San Francisco airs black reparations plan, $5 million per capita

SAN FRANCISCO (AP) — The controversial draft compensation bill, which includes a $5 million lump-sum payment for each black person covered, has left San Francisco facing financial headwinds and ferocious pressure from conservatives. may become the first major U.S. city to offer compensation despite facing severe criticism.

At Tuesday’s meeting of the San Francisco Board of Supervisors, Presentation by the San Francisco African-American Reparations Advisory Committee, released a draft of the report in December. The $5 million per person payout is one of more than 100 recommendations he makes, ranging from subsidizing the purchase and maintenance of homes to exempting black businesses from taxes.

Supervisors can vote to adopt all, none, or some of the recommendations and can change them. Several board members have expressed concerns about the potential impact of lump sum payments and other options on the city’s budget, which is already facing shortfalls.

There are an estimated 50,000 black people living in San Francisco, but it’s not clear how many of them are eligible for financial compensation. The recommendations list a number of possible criteria, such as having lived in San Francisco for a certain period of time or being a descendant of someone imprisoned in the police’s war on drugs.

Critics say the payment does not make sense in states and cities that have never enslaved blacks. We should not pay people who do not.

Even after the formal end of slavery in the United States in 1865, government policies and practices continued to imprison blacks at higher rates, deny them access to mortgages and business loans, restrict where they could work, live.

Eric McDonnell, chairman of the African American Reparations Advisory Board in San Francisco, understands the legacy of slavery in the United States and how systemic racism impacts the system today. He said he was disappointed in people who didn’t.

“Frankly, there’s still a veiled view that black people don’t deserve this,” he said. .”

San Francisco may become the first major U.S. city to fund reparations for blacks as the idea of ​​paying reparations for slavery is gaining momentum across cities and universities. San Francisco was even able to pay reparations ahead of California, which became the first US state to be formed in 2020. reparations task forceThe idea has not been taken up at the federal level.

Black residents once made up more than 13% of San Francisco’s population, but more than 50 years later, blacks now make up less than 6% of the city’s residents and make up 38% of the city’s homeless population. increase. The Fillmore district flourished with black-owned nightclubs and shops until government redevelopment in the 1960s forced residents out.

Howard University Law School professor Justin Hansford says no municipal reparations plan has enough money to right the wrongs of slavery, but he believes city officials are “in good faith.” , legally, genuinely” appreciates attempts to make things right. And that includes cash, he said.

“If you’re going to say sorry, you have to speak in a language that people understand. Money is that language,” he said.

The San Francisco Supervisory Board, led by supervisor Sherman Walton, established a 15-member reparations commission in late 2020, months after it was signed by California Gov. Gavin Newsom. Statewide Task Force Amid National Turmoil A hearing was scheduled for February but was postponed to Tuesday after a white Minneapolis police officer killed George Floyd, a black man.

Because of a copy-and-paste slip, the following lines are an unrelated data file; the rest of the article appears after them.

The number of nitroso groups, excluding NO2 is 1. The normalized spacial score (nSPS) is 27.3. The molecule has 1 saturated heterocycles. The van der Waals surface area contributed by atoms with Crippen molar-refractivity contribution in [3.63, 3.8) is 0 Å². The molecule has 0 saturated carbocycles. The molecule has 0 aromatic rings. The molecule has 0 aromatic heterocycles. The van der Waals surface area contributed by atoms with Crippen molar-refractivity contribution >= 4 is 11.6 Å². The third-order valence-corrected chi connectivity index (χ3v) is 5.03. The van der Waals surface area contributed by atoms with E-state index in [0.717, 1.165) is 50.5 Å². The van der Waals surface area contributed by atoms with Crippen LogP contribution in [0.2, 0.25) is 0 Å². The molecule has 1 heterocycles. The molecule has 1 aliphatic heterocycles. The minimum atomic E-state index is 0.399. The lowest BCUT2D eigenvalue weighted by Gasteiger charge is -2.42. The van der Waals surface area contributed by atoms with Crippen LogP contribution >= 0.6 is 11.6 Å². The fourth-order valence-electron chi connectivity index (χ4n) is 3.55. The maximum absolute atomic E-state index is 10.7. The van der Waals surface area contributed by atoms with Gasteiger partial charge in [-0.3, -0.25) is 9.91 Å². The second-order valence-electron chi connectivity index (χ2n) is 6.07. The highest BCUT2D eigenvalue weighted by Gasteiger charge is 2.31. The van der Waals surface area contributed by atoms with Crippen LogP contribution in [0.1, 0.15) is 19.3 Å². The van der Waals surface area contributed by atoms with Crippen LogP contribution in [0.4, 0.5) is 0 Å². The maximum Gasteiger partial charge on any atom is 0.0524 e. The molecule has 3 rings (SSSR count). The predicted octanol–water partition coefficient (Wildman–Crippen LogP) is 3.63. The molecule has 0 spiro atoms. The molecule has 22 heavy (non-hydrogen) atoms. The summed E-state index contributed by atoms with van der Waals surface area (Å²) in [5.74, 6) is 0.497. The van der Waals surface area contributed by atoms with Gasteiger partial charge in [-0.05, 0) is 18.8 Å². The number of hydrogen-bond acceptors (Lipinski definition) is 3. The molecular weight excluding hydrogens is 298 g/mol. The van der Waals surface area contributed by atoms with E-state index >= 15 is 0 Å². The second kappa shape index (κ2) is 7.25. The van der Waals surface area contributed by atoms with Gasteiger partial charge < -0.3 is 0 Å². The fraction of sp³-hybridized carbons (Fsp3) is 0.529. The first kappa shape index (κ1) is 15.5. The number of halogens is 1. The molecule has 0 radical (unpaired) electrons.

The commission’s final report is due in June, and there is no timeline for San Francisco to act on its recommendations. At Tuesday’s hearing, the board may direct staff to conduct further investigations, draft legislation, and schedule more meetings.

San Francisco Republican Party Chairman John Dennis has said he supports serious discussion of the topic, but does not consider the board’s discussion of the $5 million payment to be up for debate.

“This conversation we have in San Francisco is not serious at all. They just spewed numbers, no analysis,” he said. “It seems silly. Also, this seems to be the only city we could possibly pass through.”

McDonnell is frustrated by the question of how San Francisco will generate money to pay for the commission’s recommendations.

“We are victims,” ​​he said. “Even when the judge ruled in our favor, the judge didn’t turn to us and say, ‘Help me figure out how to make it work.'”

The California task force continues to consider recommendations including: monetary compensationThe report is due to be submitted to Congress on July 1st. At that point, it is up to lawmakers to draft and pass legislation, often a lengthy process.

A state panel made a controversial decision in March reparations to black descendants in the country of the 19th century. Some compensation advocates say this approach misses the ongoing harm black immigrants are suffering.

under san francisco draft recommendationthe person must be at least 18 years old and have been identified as “Black/African American” on official documents for at least 10 years. Two of the two criteria must also be met.

These criteria include being born in San Francisco between 1940 and 1966, or immigrating to San Francisco and living in San Francisco for 13 years or more. Displaced or descendants of persons displaced from San Francisco by urban renewal from 1954 to 1973. Being, or a descendant of, someone imprisoned in the war on drugs. or descendants of Americans who were enslaved before 1865.

chicago suburbs Evanston becomes first US city to offer reparationsThe city provided eligible people with funds to pay home repairs, property down payments, interest and arrears on properties in the city. In December Boston City Council Approves Compensation research task force.